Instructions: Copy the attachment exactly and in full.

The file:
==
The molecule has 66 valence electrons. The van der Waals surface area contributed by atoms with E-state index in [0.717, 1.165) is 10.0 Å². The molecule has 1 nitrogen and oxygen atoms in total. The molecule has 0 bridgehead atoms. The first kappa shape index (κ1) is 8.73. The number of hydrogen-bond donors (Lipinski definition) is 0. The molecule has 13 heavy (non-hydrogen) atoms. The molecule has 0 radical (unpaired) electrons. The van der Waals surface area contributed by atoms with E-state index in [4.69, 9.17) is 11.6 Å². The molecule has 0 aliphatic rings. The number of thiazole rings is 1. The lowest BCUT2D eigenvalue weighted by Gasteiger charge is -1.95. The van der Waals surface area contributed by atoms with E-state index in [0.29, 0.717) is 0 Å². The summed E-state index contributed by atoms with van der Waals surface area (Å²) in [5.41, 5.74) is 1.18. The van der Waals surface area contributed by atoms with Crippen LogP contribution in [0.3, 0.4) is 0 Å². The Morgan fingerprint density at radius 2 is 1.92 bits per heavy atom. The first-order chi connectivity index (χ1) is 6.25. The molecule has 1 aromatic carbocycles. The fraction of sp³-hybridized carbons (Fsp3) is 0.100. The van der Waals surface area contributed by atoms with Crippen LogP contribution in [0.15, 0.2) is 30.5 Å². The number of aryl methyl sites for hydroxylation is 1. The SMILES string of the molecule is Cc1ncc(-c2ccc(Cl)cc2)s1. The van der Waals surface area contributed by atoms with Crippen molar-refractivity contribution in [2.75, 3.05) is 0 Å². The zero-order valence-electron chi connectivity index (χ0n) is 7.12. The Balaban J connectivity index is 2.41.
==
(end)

The molecule has 66 valence electrons. The van der Waals surface area contributed by atoms with E-state index in [0.717, 1.165) is 10.0 Å². The molecule has 1 nitrogen and oxygen atoms in total. The molecule has 0 bridgehead atoms. The first kappa shape index (κ1) is 8.73. The number of hydrogen-bond donors (Lipinski definition) is 0. The molecule has 13 heavy (non-hydrogen) atoms. The molecule has 0 radical (unpaired) electrons. The van der Waals surface area contributed by atoms with E-state index in [4.69, 9.17) is 11.6 Å². The molecule has 0 aliphatic rings. The number of thiazole rings is 1. The lowest BCUT2D eigenvalue weighted by Gasteiger charge is -1.95. The van der Waals surface area contributed by atoms with E-state index in [0.29, 0.717) is 0 Å². The summed E-state index contributed by atoms with van der Waals surface area (Å²) in [5.41, 5.74) is 1.18. The van der Waals surface area contributed by atoms with Crippen LogP contribution in [0.3, 0.4) is 0 Å². The Morgan fingerprint density at radius 2 is 1.92 bits per heavy atom. The first-order chi connectivity index (χ1) is 6.25. The molecule has 1 aromatic carbocycles. The fraction of sp³-hybridized carbons (Fsp3) is 0.100. The van der Waals surface area contributed by atoms with Crippen LogP contribution in [0.15, 0.2) is 30.5 Å². The number of aryl methyl sites for hydroxylation is 1. The SMILES string of the molecule is Cc1ncc(-c2ccc(Cl)cc2)s1. The van der Waals surface area contributed by atoms with Crippen molar-refractivity contribution in [2.75, 3.05) is 0 Å². The zero-order valence-electron chi connectivity index (χ0n) is 7.12. The Balaban J connectivity index is 2.41.